Vet: Pork Prop 12 Burden Claims False

Veterinarian Tells SCOTUS Pork Industry Can Easily Comply With Proposition 12


By Todd Neeley, DTN/Progressive Farmer 



LINCOLN, Neb. (DTN) -- A veterinarian told the Supreme Court in a brief filed on Thursday that the pork industry already has in place systems to allow producers across the country to easily comply with California's Proposition 12.


In briefs filed ahead of oral arguments before the court on Oct. 11, the National Pork Producers Council and others have argued the state's law violates the Commerce Clause of the Constitution by regulating pork producers in other states. Among the arguments made is compliance with the law would require producers to spend billions of dollars to modify hog facilities, all to comply with California's animal-welfare law.


In June, the Biden administration sided with the American Farm Bureau Federation and NPPC in the case and asked the court to throw out the law.


Voters in the state passed Proposition 12 in 2018 with nearly 63% of voters supporting it. The law forbids the sale of whole pork meat in California from hogs born of sows not housed in conformity with the law. Proposition 12 forbids sows from being confined in such a way that they cannot lie down, stand up, fully extend their limbs, or turn around without touching the sides of their stalls or other animals.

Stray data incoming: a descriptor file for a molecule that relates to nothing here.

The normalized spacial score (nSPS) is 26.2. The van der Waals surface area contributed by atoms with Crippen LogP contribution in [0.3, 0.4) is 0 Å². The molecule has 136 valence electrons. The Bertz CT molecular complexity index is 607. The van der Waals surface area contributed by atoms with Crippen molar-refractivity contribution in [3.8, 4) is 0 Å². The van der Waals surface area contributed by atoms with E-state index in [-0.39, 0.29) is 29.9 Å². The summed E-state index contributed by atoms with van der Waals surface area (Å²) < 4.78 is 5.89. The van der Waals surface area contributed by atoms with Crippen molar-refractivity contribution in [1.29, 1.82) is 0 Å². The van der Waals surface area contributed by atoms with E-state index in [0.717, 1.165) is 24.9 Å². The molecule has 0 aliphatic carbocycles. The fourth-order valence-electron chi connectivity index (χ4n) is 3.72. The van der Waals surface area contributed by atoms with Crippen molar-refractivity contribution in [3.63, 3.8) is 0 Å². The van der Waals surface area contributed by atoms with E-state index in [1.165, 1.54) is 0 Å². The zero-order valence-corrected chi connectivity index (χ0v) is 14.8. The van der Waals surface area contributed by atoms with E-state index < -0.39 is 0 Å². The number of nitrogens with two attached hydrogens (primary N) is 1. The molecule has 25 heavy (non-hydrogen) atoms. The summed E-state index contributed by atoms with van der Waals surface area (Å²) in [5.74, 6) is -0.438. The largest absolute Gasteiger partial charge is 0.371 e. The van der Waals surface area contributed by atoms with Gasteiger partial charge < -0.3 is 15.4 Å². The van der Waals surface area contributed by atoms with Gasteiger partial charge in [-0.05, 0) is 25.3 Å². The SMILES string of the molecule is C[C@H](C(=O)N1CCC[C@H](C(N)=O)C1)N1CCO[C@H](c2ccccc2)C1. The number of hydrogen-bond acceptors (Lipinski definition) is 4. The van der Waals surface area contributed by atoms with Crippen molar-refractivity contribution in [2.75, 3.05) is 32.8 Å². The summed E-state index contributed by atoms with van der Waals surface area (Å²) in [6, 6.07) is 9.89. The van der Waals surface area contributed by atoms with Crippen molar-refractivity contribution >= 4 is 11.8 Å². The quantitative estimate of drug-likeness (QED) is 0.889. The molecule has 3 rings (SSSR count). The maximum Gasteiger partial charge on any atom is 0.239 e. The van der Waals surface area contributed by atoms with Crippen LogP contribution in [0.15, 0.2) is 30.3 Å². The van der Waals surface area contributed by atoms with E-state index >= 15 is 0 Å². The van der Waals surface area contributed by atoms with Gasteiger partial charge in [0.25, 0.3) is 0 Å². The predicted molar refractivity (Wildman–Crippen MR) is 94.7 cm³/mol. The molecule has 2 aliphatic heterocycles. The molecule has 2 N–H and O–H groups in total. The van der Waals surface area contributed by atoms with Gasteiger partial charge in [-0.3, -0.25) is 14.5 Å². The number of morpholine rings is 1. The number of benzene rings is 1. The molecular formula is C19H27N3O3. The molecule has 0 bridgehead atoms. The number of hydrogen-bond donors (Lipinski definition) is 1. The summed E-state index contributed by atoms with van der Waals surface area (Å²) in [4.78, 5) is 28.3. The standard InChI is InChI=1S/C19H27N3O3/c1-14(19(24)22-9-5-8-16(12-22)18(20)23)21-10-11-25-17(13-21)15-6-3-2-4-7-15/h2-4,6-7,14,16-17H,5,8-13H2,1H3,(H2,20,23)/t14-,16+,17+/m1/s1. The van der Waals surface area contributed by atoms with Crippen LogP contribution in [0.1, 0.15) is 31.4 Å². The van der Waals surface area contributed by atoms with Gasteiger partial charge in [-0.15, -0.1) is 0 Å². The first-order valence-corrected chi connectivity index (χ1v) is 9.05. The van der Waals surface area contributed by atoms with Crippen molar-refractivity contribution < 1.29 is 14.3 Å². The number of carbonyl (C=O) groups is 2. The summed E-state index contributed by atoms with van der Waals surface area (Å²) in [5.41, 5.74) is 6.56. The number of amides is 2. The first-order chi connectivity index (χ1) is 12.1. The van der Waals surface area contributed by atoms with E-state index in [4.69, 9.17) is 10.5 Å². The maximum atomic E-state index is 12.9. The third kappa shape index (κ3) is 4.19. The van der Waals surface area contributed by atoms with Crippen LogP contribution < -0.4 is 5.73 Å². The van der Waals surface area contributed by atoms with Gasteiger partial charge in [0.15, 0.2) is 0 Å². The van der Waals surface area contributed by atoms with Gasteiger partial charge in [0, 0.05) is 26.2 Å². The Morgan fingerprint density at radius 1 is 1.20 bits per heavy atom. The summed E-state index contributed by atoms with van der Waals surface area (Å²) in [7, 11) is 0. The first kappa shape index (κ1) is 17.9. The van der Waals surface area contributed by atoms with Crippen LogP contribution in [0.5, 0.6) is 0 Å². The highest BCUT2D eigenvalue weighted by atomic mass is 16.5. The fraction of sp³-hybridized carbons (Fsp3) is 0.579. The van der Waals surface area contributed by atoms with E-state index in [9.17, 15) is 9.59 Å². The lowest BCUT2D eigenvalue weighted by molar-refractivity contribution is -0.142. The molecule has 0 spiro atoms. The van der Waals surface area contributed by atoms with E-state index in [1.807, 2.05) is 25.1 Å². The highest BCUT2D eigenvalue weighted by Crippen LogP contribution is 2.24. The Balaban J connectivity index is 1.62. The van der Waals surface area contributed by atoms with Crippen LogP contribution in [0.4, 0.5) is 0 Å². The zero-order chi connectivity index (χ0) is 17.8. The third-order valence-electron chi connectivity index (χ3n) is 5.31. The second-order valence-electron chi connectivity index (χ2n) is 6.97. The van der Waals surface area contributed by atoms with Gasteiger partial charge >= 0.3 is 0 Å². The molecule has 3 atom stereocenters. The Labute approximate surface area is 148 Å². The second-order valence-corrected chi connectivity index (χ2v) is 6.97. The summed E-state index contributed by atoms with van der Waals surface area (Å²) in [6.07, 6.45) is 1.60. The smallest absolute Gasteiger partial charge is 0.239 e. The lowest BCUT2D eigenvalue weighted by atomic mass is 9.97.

Veterinarian Leon Barringer, who formerly worked with the likes of Merck and Pfizer, told the court that industry claims it was "difficult" and also "not currently possible" to trace a cut of pork back to a particular sow housed in a particular way were "facially implausible."


Barringer filed the brief in support of the state of California in the case.


"The pork industry has engaged in tracing and segregation, to varying degrees of sophistication, since at least the early 1900s," the brief said.


"Segregating and tracing pork allows producers to comply with public health and food safety requirements, respond quickly to disease and foodborne illness outbreaks, meet consumer demand for pork produced in certain ways, and market their products effectively. Today, tracing and segregation are highly sophisticated and fully adopted in the industry.


"There is no plausible reason that existing tracing and segregation technology and practices cannot be used to segregate Prop 12-compliant pork from other pork in the pipeline, without any substantial burden to interstate commerce."


Barringer said existing tracing and segregation methods can be used to help Proposition 12 compliance...